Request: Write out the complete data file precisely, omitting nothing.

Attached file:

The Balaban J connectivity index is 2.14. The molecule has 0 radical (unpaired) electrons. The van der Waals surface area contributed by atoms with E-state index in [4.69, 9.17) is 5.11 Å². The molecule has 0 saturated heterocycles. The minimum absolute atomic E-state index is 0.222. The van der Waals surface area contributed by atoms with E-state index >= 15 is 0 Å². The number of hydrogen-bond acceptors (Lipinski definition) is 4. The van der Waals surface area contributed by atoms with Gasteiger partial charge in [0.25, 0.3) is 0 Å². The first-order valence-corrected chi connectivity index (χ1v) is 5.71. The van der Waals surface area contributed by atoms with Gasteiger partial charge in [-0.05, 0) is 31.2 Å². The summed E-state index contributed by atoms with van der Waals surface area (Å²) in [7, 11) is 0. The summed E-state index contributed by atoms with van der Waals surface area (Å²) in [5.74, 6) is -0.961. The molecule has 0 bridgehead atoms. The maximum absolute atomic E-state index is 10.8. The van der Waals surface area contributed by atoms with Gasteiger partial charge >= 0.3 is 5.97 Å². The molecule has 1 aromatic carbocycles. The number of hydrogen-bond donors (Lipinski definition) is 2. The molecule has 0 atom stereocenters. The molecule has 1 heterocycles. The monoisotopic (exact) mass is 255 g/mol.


The Balaban J connectivity index is 2.14. The molecule has 0 radical (unpaired) electrons. The van der Waals surface area contributed by atoms with E-state index in [4.69, 9.17) is 5.11 Å². The molecule has 0 saturated heterocycles. The minimum absolute atomic E-state index is 0.222. The van der Waals surface area contributed by atoms with E-state index >= 15 is 0 Å². The number of hydrogen-bond acceptors (Lipinski definition) is 4. The van der Waals surface area contributed by atoms with Gasteiger partial charge in [0.25, 0.3) is 0 Å². The first-order valence-corrected chi connectivity index (χ1v) is 5.71. The van der Waals surface area contributed by atoms with Gasteiger partial charge in [-0.05, 0) is 31.2 Å². The summed E-state index contributed by atoms with van der Waals surface area (Å²) in [7, 11) is 0. The summed E-state index contributed by atoms with van der Waals surface area (Å²) in [5.74, 6) is -0.961. The molecule has 0 bridgehead atoms. The maximum absolute atomic E-state index is 10.8. The van der Waals surface area contributed by atoms with Gasteiger partial charge >= 0.3 is 5.97 Å². The molecule has 1 aromatic carbocycles. The number of hydrogen-bond donors (Lipinski definition) is 2. The molecule has 0 atom stereocenters. The molecule has 1 heterocycles. The monoisotopic (exact) mass is 255 g/mol.